Asset managers, operations engineers, service technicians, and performance managers….all roles typically involved in ensuring that a fleet of wind turbines operates well, producing the maximum possible energy yield. Another thing that all these roles have in common is that all are complex, require excellent multitasking skills, and often involve working under high pressure. Typically, such resources are consumed by dealing with immediate, urgent, and high-priority topics that need to be taken care of to keep the turbines running whilst ensuring that daily business is taken care of.
With this in mind, how do we ensure sufficient attention is given to achieving longer-term, strategical goals such as ensuring that all turbines in the fleet are correctly configured and aligned or optimizing service activities to ensure that repairs are performed during periods of low winds or low energy prices? Or performing preventative repair on a significant component to avoid complete system failure and the resulting costs and downtime?
Many independent consultancies and software providers promise to take care of such issues using advanced analytics, big data, and AI to generate insights concerning the operational state of the assets. But the challenge here is not only in turning data into insights but also in turning insights into value.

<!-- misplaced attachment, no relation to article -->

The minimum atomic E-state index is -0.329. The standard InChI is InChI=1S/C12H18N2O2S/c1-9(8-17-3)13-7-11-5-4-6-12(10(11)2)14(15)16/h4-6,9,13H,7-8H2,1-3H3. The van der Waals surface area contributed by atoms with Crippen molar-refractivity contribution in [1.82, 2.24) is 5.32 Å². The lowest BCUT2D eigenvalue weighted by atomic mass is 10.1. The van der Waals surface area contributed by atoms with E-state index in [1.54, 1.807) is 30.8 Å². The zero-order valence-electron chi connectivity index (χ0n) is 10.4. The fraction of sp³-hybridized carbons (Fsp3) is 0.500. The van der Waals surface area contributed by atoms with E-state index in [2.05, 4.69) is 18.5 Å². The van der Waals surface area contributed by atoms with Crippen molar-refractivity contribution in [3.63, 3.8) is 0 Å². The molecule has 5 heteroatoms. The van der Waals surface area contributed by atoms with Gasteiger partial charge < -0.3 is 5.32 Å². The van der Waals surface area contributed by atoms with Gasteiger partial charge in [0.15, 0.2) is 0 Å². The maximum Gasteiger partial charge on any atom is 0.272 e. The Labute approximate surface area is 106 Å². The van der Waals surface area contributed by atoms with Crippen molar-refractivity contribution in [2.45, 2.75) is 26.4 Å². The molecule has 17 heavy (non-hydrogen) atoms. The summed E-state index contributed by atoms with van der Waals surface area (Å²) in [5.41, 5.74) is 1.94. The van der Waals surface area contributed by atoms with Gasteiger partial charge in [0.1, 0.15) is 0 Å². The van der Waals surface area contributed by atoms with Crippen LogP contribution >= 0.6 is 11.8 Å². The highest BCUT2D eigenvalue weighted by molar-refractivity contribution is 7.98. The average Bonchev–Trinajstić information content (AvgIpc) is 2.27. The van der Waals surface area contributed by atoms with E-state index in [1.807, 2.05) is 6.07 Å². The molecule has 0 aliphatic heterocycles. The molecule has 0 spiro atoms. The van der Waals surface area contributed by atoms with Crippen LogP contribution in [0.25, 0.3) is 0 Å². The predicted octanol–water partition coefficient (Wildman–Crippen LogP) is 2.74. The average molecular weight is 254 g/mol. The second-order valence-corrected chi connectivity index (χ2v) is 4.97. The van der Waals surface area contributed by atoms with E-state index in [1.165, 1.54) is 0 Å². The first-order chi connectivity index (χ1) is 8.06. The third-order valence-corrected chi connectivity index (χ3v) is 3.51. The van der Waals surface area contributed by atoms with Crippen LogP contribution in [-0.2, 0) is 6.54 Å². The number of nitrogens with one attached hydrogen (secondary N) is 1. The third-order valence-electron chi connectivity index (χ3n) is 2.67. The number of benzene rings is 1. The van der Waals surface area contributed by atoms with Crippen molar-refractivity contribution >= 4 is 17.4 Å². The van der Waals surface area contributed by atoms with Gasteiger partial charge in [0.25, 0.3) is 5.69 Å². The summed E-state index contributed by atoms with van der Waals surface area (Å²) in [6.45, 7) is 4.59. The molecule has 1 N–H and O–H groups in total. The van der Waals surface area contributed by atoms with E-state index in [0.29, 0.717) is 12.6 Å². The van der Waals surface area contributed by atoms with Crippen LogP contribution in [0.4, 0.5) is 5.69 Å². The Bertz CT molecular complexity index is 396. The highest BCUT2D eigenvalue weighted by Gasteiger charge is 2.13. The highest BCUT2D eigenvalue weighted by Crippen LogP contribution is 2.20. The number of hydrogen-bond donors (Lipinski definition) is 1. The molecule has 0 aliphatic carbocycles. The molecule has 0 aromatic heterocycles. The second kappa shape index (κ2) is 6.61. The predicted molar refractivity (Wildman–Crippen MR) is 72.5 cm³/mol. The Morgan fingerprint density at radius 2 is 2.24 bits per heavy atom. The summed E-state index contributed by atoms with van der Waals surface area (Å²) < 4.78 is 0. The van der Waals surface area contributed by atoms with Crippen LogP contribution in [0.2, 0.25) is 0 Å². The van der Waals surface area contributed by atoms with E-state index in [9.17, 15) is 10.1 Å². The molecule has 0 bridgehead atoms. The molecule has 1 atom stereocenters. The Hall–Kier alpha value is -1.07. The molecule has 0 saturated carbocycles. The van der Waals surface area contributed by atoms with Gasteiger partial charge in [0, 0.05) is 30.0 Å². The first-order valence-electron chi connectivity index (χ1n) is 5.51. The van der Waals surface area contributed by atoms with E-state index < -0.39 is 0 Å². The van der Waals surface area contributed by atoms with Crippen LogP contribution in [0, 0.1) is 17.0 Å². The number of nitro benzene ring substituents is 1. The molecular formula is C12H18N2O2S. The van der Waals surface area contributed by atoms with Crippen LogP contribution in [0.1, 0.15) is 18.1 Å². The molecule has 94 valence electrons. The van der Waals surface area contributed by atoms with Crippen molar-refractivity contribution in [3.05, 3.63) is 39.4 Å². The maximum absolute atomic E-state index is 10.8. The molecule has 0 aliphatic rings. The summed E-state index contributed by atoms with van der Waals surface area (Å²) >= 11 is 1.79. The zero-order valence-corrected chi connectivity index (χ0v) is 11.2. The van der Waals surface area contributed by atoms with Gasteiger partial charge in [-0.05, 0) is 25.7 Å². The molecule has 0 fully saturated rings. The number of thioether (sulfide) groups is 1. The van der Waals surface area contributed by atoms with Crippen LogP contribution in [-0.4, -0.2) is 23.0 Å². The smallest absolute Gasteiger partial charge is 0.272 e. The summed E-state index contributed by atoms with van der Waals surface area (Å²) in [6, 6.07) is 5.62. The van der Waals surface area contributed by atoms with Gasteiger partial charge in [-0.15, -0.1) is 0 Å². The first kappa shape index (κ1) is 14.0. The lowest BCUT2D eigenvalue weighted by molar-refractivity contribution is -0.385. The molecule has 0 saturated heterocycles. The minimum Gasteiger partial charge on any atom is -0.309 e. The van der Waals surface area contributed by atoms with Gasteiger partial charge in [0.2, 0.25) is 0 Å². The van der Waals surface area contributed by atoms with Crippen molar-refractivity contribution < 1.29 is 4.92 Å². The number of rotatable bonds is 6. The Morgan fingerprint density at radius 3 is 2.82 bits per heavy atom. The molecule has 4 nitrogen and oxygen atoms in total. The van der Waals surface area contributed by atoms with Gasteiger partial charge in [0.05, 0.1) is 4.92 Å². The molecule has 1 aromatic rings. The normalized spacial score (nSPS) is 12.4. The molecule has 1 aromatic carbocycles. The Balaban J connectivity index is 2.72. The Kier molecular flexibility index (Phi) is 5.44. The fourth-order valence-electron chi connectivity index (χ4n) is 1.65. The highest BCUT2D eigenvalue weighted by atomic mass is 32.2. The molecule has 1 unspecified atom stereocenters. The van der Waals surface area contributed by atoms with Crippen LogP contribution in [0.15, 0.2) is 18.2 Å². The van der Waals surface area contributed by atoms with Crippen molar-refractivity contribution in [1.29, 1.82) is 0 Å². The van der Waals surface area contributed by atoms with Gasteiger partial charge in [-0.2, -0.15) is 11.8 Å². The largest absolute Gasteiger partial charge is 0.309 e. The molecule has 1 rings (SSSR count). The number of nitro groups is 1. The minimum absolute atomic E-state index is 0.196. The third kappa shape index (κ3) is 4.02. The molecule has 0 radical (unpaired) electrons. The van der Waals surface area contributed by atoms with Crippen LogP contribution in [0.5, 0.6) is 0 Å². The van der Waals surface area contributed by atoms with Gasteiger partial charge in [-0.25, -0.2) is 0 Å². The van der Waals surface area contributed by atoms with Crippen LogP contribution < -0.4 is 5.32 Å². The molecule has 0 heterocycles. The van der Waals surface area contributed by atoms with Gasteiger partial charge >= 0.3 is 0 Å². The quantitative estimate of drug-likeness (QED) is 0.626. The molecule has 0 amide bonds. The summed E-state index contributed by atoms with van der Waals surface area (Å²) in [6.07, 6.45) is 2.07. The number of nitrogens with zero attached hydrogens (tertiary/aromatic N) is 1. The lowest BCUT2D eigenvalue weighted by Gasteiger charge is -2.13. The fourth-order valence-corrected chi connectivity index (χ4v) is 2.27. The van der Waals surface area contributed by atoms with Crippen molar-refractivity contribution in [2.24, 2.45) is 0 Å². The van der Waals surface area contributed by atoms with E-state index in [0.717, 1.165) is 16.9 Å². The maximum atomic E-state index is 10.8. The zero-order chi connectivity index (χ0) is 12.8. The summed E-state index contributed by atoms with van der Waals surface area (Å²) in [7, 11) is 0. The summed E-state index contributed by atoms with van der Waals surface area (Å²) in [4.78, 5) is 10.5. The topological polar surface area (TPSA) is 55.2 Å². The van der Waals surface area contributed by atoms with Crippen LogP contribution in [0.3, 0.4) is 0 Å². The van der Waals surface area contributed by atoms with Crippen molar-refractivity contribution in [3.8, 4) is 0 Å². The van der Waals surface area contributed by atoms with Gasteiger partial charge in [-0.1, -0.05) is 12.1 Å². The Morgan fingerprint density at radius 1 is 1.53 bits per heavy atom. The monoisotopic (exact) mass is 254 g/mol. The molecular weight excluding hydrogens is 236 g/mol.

Value generation is a tricky business. The basic version is that the total investment in any specific activity must exceed the cost, with the latter consisting of both the direct cost and also the opportunity cost (i.e., the cost of not doing something else with the available resources).
If this is achieved, we could say we have a positive business case for the activity in question. However, what do we do when the volume of work that shows a potential positive business case exceeds all of the resources currently available? This is precisely the situation that regularly occurs in wind turbine operations. Assigning yet more state-of-the-art technology to detect and diagnose yet more faults and deficits in our operational fleet, providing yet more insights, will not resolve this resource problem.
In the long term, organizations may adjust to this situation by hiring additional staff, buying additional tools, and benefiting from a positive return on such investment due to the underlying gains that can be made. However, such a scale-up of optimization activities takes time, requiring first that the organization recognizes and quantifies the potential gains, finds and trains the required staff, and fully implements the best technologies and processes.
In the short term, it is unavoidable that value will be left on the table. Wind turbine failures will occur that could have been detected and prevented. Production will be lost due to misaligned blades or yaw misalignment, and unnecessary environmental curtailment will be incurred due to incorrect measurement of ambient conditions such as wind speed and direction, and so on. Frustrating but not entirely avoidable.
So, how can we ensure we still get the most out of our fleets despite real-world resource constraints? Here are a few suggestions: